Elle Mitchell writes raw, character-driven dark fiction. She spends her downtime researching and eating more than her share of homemade baked goods. Learn more about Elle and her books at her website.
I’m a visual person.
That sounds almost contradictory, given that I’m an author. I haven’t always been a writer, though. I used to be a special effects makeup artist. It was a lifetime ago, when I used another name and lived in another city.
A long medical journey led me to leave my original career path in need of a more sedentary lifestyle; it led me to writing. But when the newness of my first novel wore off, I realized I missed that physical, tactile representation of my work. So used to seeing my vision on screen, it felt small on a page.
In came crafting.
I’ve been a crafter since I was a teen, but not a focused one. Until that point, I’d tried a little bit of everything—from shadowbox necklaces to encaustics. Choosing what would best represent my books seemed impossible. So, for years, it was everything.
I made resin shakers of TVs and embroideries of cul de sacs, collages of inspiration photos, and beaded jewelry. It all still felt a little lacking. When I started making miniature books to keep track of my reading, things seemed to fall into place.
I dove into the world of miniatures headfirst. Something about me: I’m not good at trying or testing something. I just have to do it.
There were a lot of glue mishaps and ruined pajama pants. But eventually, I found my stride.
Once the miniatures are in my hands, it’s like I'm able to let the stories go. They are truly complete.
With Another Elizabeth, I knew I wanted to make one or two crime scenes. My first instinct was to choose the bloodiest ones and tap back into the side of me that came home with blood splatters on her cheek and chunks of fleshy bits in her hair, but I went a different way. I chose by the location.
I wanted to make a dirty kitchen and a coffee table, to stain a piece of carpet with paint and have an overflowing trash can with a slimy pizza box. Making small and ordinary objects was so gratifying.
I feel as proud holding a miniature loveseat that I made as I do holding a book I wrote. One took months, maybe a year or more, while the other only took a few hours. But both express how I view the world. That’s not nothing.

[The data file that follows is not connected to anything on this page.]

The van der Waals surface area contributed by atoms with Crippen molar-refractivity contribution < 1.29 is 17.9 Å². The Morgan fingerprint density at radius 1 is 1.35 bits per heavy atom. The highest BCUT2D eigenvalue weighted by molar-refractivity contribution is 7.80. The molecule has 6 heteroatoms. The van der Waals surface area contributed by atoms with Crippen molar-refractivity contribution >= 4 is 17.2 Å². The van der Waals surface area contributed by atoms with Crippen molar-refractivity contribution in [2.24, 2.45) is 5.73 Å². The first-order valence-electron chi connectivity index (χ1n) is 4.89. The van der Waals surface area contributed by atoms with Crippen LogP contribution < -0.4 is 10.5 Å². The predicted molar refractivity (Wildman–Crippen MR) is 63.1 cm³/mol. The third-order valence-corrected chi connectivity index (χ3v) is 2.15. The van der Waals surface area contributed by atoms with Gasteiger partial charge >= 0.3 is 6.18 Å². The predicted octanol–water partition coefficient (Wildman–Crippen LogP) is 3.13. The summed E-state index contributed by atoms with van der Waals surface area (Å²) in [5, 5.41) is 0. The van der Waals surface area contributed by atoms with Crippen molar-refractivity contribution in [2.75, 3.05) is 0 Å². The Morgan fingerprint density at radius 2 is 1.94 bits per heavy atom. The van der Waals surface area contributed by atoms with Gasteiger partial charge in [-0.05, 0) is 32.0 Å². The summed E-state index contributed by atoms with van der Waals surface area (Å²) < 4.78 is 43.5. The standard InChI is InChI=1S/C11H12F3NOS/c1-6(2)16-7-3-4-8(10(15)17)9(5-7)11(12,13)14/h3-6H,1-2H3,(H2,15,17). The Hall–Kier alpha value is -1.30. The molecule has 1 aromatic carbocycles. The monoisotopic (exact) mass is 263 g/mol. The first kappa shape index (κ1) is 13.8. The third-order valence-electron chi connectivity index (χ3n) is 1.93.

I plucked a still image of violence from Elizabeth’s imagination for the second miniature. She works at a grocery store and has a fun time picturing the murders of her customers. This led me to a checkout line conveyor belt covered in viscera.
Most of the materials I used are scrap paper, packaging from cream cheese or scissors, polymer clay, or plastic bits of broken electronics. There are a few 3D printed objects (the sink, for instance), and the silverware was purchased.
Bringing parts of the story into the physical world is like a bookend to the novel. My imagination has come to life in every way I can share it.
I hope readers enjoy the extension of the novel, and it draws miniature lovers to the book because curiosity kills people (never cats).
The Janes Series, Book 3
Elizabeth Dauphine’s life is taking a turn. She has three jobs, a boyfriend that loves her too much, and a recent diagnosis of Hypermobile Ehlers-Danlos Syndrome. She’s coming apart at the seams. Now all she cares about is keeping her promise to her younger self before her body fails her—kill without getting caught.
Can Elizabeth physically handle satisfying her urge and maintaining her carefully built façade of normalcy? And if so, will she be able to stop with just one victim?
Note: This is a dark book with many graphic situations. There is no sexual assault or rape. No animals are tortured or die.
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